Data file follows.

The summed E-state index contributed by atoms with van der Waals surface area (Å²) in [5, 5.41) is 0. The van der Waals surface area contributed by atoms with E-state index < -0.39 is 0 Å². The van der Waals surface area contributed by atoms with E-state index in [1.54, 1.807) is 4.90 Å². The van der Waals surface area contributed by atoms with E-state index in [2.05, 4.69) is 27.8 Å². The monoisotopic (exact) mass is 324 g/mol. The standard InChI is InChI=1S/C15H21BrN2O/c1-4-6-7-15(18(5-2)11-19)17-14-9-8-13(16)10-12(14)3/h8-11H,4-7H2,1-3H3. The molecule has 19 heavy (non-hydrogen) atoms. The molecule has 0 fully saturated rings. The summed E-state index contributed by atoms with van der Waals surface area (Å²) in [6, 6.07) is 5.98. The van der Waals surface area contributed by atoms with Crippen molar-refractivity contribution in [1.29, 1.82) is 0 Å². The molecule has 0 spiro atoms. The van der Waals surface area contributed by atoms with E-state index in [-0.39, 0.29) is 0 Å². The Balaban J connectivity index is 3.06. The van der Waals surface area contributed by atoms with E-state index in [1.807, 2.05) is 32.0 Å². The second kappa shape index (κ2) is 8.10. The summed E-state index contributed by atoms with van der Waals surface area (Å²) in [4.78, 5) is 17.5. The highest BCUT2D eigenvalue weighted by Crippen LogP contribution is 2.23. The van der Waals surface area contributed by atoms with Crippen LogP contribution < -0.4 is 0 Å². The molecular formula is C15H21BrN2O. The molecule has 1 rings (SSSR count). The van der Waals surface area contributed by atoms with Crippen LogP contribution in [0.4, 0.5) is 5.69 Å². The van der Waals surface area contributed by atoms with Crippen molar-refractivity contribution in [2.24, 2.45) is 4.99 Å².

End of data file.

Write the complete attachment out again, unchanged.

The summed E-state index contributed by atoms with van der Waals surface area (Å²) in [5, 5.41) is 0. The van der Waals surface area contributed by atoms with E-state index < -0.39 is 0 Å². The van der Waals surface area contributed by atoms with E-state index in [1.54, 1.807) is 4.90 Å². The van der Waals surface area contributed by atoms with E-state index in [2.05, 4.69) is 27.8 Å². The monoisotopic (exact) mass is 324 g/mol. The standard InChI is InChI=1S/C15H21BrN2O/c1-4-6-7-15(18(5-2)11-19)17-14-9-8-13(16)10-12(14)3/h8-11H,4-7H2,1-3H3. The molecule has 19 heavy (non-hydrogen) atoms. The molecule has 0 fully saturated rings. The summed E-state index contributed by atoms with van der Waals surface area (Å²) in [6, 6.07) is 5.98. The van der Waals surface area contributed by atoms with Crippen molar-refractivity contribution in [1.29, 1.82) is 0 Å². The molecule has 0 spiro atoms. The van der Waals surface area contributed by atoms with E-state index in [-0.39, 0.29) is 0 Å². The Balaban J connectivity index is 3.06. The van der Waals surface area contributed by atoms with E-state index in [1.807, 2.05) is 32.0 Å². The second kappa shape index (κ2) is 8.10. The summed E-state index contributed by atoms with van der Waals surface area (Å²) in [4.78, 5) is 17.5. The highest BCUT2D eigenvalue weighted by Crippen LogP contribution is 2.23. The van der Waals surface area contributed by atoms with Crippen LogP contribution < -0.4 is 0 Å². The molecular formula is C15H21BrN2O. The molecule has 1 rings (SSSR count). The van der Waals surface area contributed by atoms with Crippen LogP contribution in [0.4, 0.5) is 5.69 Å². The van der Waals surface area contributed by atoms with Crippen molar-refractivity contribution in [2.24, 2.45) is 4.99 Å².